Taxonomy is required for a number of things you will probably use in Drupal. Try a basic Drupal installation and then experiment with taxonomy.
I do not recommend Drupal's taxonomy system as a starting point for learning Drupal. The taxonomy approach is probably the biggest sticking point in setting up a Drupal based site. Install a default Drupal installation and learn about templates, themes, modules, functions, and hooks before attacking taxonomy.
The Simplenews module requires taxonomy and is a good starting place to learn how taxonomy works. You set up a list of newletters as a list of terms in a vocabulary. You simply switch on taxonomy, create a vocabulary named newsletters, add a term for each newsletter containing the name of each newsletter, then Simplenews displays the selection list in the page for creating newsletter issues.
Forum and other modules use taxonomy but often in complex ways that are really hard to understand. Start simple and build up.
You will have to plug in a few modules to make taxonomy useful. Taxonomy Menu is a taxonomy extension module I recommended for earlier version of Drupal but Taxonomy Menu was slow to arrive in Drupal 6 so I dropped it and stopped using Taxonomy. Taxonomy Menu now has a completely rewritten version for Drupal 6 but the documentation is still lacking in examples of use.
In drupal 4.6.0 I had to write extra code and an extra module to cover everything I need from taxonomy. Drupal 6 has better code and has examples of some uses for Taxonomy. Perhaps a future Drupal will have all the options already build, full documentation, and provide a nice roadmap for installing the parts you need.
I started a site with taxonomy and then ripped taxonomy out because it was too complex for what I wanted. Later on I found out there were useful taxonomy modules listed under Drupal 4.5.0 but not under 4.6.0. A couple of weeks later the extra modules were upgraded to Drupal 4.6.0 and I tried taxonomy again. It was still too hard.
My third attempt at taxonomy was because I wanted to use a Drupal module for handling images and that module used taxonomy. By my third attempt I had found out enough about Drupal hooks and functions to make the minor changes need to get Drupal's taxonomy working for my sites.
The taxonomy module produces and maintains tables term_data, term_ hierarchy, term_node, term_relation, term_synonym, vocabulary, and vocabulary_node_types.
Taxonomy is supplied as part of Drupal. You do not have to download anything extra.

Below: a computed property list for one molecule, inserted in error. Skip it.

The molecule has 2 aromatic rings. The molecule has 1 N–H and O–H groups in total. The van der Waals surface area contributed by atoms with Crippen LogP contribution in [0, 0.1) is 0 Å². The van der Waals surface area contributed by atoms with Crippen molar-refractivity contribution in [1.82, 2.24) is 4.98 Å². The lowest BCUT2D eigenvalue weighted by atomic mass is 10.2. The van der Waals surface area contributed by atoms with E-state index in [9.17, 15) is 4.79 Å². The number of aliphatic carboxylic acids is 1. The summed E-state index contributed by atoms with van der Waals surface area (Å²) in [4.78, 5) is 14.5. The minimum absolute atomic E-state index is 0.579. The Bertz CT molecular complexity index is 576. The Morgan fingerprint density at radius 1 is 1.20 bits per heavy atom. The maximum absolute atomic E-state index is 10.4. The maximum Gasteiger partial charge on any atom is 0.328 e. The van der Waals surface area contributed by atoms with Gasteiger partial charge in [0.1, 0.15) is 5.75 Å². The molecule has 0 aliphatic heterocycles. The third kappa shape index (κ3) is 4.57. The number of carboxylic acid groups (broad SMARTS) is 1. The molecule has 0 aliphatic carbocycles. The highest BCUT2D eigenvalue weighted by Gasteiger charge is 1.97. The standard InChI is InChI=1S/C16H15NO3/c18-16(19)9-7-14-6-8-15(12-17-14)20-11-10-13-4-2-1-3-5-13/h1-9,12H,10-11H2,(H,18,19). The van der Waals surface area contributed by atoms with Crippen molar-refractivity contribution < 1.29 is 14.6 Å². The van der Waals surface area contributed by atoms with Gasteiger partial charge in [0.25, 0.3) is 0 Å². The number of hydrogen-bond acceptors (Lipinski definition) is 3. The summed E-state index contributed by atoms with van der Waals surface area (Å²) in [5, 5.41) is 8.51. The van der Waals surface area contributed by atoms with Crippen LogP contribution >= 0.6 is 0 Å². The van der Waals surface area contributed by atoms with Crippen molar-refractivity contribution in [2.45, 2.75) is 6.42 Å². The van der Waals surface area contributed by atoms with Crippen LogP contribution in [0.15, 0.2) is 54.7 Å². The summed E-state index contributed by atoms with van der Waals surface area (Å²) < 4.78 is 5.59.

- Go to administer > modules and switch on taxonomy.
- Go to administer > access control. Assign taxonomy administration to content creators.
- Go to administer > categories and add your first vocabulary. When you install taxonomy menu, the vocabulary name will appear as the high level menu entry.
There are a lot of settings at the vocabulary level. The weight setting is used to position the menu entry for the vocabulary entry when you are using taxonomy menu.
You can set the hierarchy option to single or multiple. I used the single option for this site when I used Taxonomy for menus.
The related terms option looks useful and I turned the option on. You get a Related terms entry box when you edit a page. I found a note that says the related terms are used by the search module.
You can now add terms. Add some so that you can experiment with terms when you create a page.
Taxonomy Menu uses the Taxonomy module to help produce the descendant list for a page. The taxonomy module defaults to sorting the list by the node sticky indicator and then the date of creation in a descending order. I find the best sequence is ascending alphabetical order to match the menus and the indexes in book pages. I modified an SQL statement in the taxonomy module to return the list in the right order.
Taxonomy taxonomy_select_nodes() sorts entries by n.sticky desc, n.created desc. Taxonomy menu displays menu entries in alphabetical order. I modified Taxonomy to sort the same using n.sticky desc, n.title. Perhaps the option could be a configuration setting. I suggested the modification for an administration setting. One of the Drupal developers made an arbitrary decision to defer the work and to require the use of an optional module that many sites reject because the code is too heavy.